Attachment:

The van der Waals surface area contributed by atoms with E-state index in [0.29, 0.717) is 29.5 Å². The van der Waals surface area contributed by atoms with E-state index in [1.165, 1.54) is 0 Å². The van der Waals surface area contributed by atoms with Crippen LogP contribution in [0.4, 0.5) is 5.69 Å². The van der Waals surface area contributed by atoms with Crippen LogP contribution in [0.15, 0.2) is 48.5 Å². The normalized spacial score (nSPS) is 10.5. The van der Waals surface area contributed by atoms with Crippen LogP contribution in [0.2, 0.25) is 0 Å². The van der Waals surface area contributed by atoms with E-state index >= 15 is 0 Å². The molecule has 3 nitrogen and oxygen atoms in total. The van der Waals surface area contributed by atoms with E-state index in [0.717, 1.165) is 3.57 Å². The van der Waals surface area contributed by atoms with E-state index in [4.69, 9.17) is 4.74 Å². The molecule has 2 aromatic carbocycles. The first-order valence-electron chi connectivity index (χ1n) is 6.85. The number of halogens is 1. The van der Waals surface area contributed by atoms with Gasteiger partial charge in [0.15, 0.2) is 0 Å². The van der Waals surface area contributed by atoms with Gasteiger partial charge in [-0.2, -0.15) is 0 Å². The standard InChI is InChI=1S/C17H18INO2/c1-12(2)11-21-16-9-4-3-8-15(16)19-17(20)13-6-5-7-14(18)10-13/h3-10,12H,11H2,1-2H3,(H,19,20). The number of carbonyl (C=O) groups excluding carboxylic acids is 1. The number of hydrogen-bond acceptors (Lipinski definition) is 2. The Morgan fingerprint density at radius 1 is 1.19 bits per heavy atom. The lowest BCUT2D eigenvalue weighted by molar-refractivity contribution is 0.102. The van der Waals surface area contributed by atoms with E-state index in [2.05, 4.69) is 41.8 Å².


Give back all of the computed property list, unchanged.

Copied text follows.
The van der Waals surface area contributed by atoms with E-state index in [0.29, 0.717) is 29.5 Å². The van der Waals surface area contributed by atoms with E-state index in [1.165, 1.54) is 0 Å². The van der Waals surface area contributed by atoms with Crippen LogP contribution in [0.4, 0.5) is 5.69 Å². The van der Waals surface area contributed by atoms with Crippen LogP contribution in [0.15, 0.2) is 48.5 Å². The normalized spacial score (nSPS) is 10.5. The van der Waals surface area contributed by atoms with Crippen LogP contribution in [0.2, 0.25) is 0 Å². The van der Waals surface area contributed by atoms with E-state index >= 15 is 0 Å². The molecule has 3 nitrogen and oxygen atoms in total. The van der Waals surface area contributed by atoms with E-state index in [0.717, 1.165) is 3.57 Å². The van der Waals surface area contributed by atoms with E-state index in [4.69, 9.17) is 4.74 Å². The molecule has 2 aromatic carbocycles. The first-order valence-electron chi connectivity index (χ1n) is 6.85. The number of halogens is 1. The van der Waals surface area contributed by atoms with Gasteiger partial charge in [0.15, 0.2) is 0 Å². The van der Waals surface area contributed by atoms with Gasteiger partial charge in [-0.2, -0.15) is 0 Å². The standard InChI is InChI=1S/C17H18INO2/c1-12(2)11-21-16-9-4-3-8-15(16)19-17(20)13-6-5-7-14(18)10-13/h3-10,12H,11H2,1-2H3,(H,19,20). The number of carbonyl (C=O) groups excluding carboxylic acids is 1. The number of hydrogen-bond acceptors (Lipinski definition) is 2. The Morgan fingerprint density at radius 1 is 1.19 bits per heavy atom. The lowest BCUT2D eigenvalue weighted by molar-refractivity contribution is 0.102. The van der Waals surface area contributed by atoms with E-state index in [2.05, 4.69) is 41.8 Å².